Liam’s Theory Of Sound

By: Chris Brooklyn

I did not know my 8 week old Italian Greyhound puppy was deaf. Only after posting a question on FB about my dogs sensitive skin did I learn that white dogs are more prone to deafness, and that maybe my dog was deaf. I waited till Liam was asleep, and played a recording of “sounds to make your dogs ears perk” and absolutely nothing happened! Not a single ear twitch. His Vet confirmed he is 100% deaf. Initially I was very sad, but soon realized he didn’t care, and being a sight hound was also good, and as time unfolds I realize how being deaf actually has many positives.

Liam knows hand signals, and can read my facial expressions. I doubt he will ever know his name, but other than that his deafness is only problematic when it comes to recall, and other dogs. He knows “come” but getting him to look at me for the command is challenging. He fails to pick up on other dogs growls, or hear if they are running at him. I find the biggest danger is another dog body slamming his fragile body because he doesn’t hear them coming. So Liam rarely plays with other breeds of dogs.

All dogs face the danger of other dogs, and recall and as long as I keep watch he will be safe. Liam being deaf turns out to have lots of benefits. Training sessions are not interrupted by sounds. Other dogs barking often stresses out dogs in a coursing setting, but not Liam.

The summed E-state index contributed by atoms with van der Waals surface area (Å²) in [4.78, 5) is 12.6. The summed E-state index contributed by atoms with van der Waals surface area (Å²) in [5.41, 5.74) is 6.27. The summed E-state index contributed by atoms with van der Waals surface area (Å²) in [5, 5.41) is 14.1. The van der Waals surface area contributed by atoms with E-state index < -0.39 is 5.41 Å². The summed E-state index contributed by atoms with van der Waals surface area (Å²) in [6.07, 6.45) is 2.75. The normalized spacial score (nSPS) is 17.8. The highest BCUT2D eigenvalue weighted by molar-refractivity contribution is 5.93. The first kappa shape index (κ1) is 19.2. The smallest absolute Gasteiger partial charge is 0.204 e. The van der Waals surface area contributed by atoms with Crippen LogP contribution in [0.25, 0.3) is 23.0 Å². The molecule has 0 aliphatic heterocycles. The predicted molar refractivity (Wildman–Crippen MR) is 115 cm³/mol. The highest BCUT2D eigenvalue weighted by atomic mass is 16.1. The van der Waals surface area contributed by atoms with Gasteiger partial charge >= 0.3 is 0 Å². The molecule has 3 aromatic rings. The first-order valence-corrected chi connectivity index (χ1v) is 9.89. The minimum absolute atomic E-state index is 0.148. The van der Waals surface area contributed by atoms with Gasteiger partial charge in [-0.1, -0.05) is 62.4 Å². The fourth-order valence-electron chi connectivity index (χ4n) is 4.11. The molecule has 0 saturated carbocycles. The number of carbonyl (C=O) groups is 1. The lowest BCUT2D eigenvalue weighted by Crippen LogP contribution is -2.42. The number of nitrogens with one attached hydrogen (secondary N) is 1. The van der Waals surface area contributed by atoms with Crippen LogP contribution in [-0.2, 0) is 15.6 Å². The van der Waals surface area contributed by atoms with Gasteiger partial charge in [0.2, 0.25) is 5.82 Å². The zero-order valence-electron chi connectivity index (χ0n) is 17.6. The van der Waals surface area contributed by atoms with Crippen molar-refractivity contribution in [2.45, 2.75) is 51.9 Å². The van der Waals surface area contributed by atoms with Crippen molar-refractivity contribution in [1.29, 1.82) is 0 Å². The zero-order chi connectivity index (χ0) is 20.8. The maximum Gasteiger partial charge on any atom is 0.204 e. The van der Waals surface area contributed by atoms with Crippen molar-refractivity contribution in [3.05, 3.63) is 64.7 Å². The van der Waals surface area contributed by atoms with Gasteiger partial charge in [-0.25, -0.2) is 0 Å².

When I work at motorcycle races, Liam sleeps peacefully in his crate. He is less nervous than many other dogs of his breed. He does like to bark more than other IG’s, and his bark is high pitched, and his reaction to a stumble or nip from another dog tends to be way over the top, and last longer than a hearing dog, and I have had some difficulty finding a agility trainer willing to work with a deaf dog, but did find one eventually and we plan to start that in the next few months.

Despite being born deaf Liam participates in Lure Coursing, is almost a Champion straight racer, a AKC titled trick dog, a Novice in Barn hunt, and has started Nose Work training. He know signs for: sit, stay, food, come, spin, twirl, left side, right side, stand and spin, bark, relax, quiet, NO bark, potty, come, down, go, find it, paws up, stick out your tongue, crate, bath, ok, over there, all done, and bunny. I find the learning I must do to adjust my training style is good for my mind, and also beneficial when used to work with hearing dogs. Dogs prefer visual cues to verbal cues a lot of the time, and having a alternative method of communication is always a good thing.

My little deaf dog is a wonder and a blessing. The reward and satisfaction I find in
having a deaf dog surprises me every day, and I wouldn’t change it if I could!